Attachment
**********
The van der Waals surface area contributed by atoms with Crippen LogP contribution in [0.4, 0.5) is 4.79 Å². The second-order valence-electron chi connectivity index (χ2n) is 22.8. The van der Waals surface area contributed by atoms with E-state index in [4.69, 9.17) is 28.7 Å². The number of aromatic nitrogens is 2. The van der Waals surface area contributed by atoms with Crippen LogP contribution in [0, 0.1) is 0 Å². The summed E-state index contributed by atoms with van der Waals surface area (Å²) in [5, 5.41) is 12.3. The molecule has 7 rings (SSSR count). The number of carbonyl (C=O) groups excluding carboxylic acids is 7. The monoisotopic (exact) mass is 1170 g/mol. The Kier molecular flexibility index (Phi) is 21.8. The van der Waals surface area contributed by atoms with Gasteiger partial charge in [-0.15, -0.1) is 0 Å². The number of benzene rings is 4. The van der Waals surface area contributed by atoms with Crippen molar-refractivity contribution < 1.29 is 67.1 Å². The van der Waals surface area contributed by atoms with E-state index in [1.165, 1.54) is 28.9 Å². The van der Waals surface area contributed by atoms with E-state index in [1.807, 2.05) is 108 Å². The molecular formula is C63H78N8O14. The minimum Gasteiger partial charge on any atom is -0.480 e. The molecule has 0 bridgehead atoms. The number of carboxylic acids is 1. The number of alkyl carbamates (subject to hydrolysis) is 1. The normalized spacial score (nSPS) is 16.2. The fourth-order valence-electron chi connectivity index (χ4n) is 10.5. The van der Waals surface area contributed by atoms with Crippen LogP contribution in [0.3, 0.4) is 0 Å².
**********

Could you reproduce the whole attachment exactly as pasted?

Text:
The van der Waals surface area contributed by atoms with Crippen LogP contribution in [0.4, 0.5) is 4.79 Å². The second-order valence-electron chi connectivity index (χ2n) is 22.8. The van der Waals surface area contributed by atoms with E-state index in [4.69, 9.17) is 28.7 Å². The number of aromatic nitrogens is 2. The van der Waals surface area contributed by atoms with Crippen LogP contribution in [0, 0.1) is 0 Å². The summed E-state index contributed by atoms with van der Waals surface area (Å²) in [5, 5.41) is 12.3. The molecule has 7 rings (SSSR count). The number of carbonyl (C=O) groups excluding carboxylic acids is 7. The monoisotopic (exact) mass is 1170 g/mol. The Kier molecular flexibility index (Phi) is 21.8. The van der Waals surface area contributed by atoms with Gasteiger partial charge in [-0.15, -0.1) is 0 Å². The number of benzene rings is 4. The van der Waals surface area contributed by atoms with Crippen molar-refractivity contribution < 1.29 is 67.1 Å². The van der Waals surface area contributed by atoms with E-state index in [1.165, 1.54) is 28.9 Å². The van der Waals surface area contributed by atoms with E-state index in [1.807, 2.05) is 108 Å². The molecular formula is C63H78N8O14. The minimum Gasteiger partial charge on any atom is -0.480 e. The molecule has 0 bridgehead atoms. The number of carboxylic acids is 1. The number of alkyl carbamates (subject to hydrolysis) is 1. The normalized spacial score (nSPS) is 16.2. The fourth-order valence-electron chi connectivity index (χ4n) is 10.5. The van der Waals surface area contributed by atoms with Crippen LogP contribution in [0.3, 0.4) is 0 Å².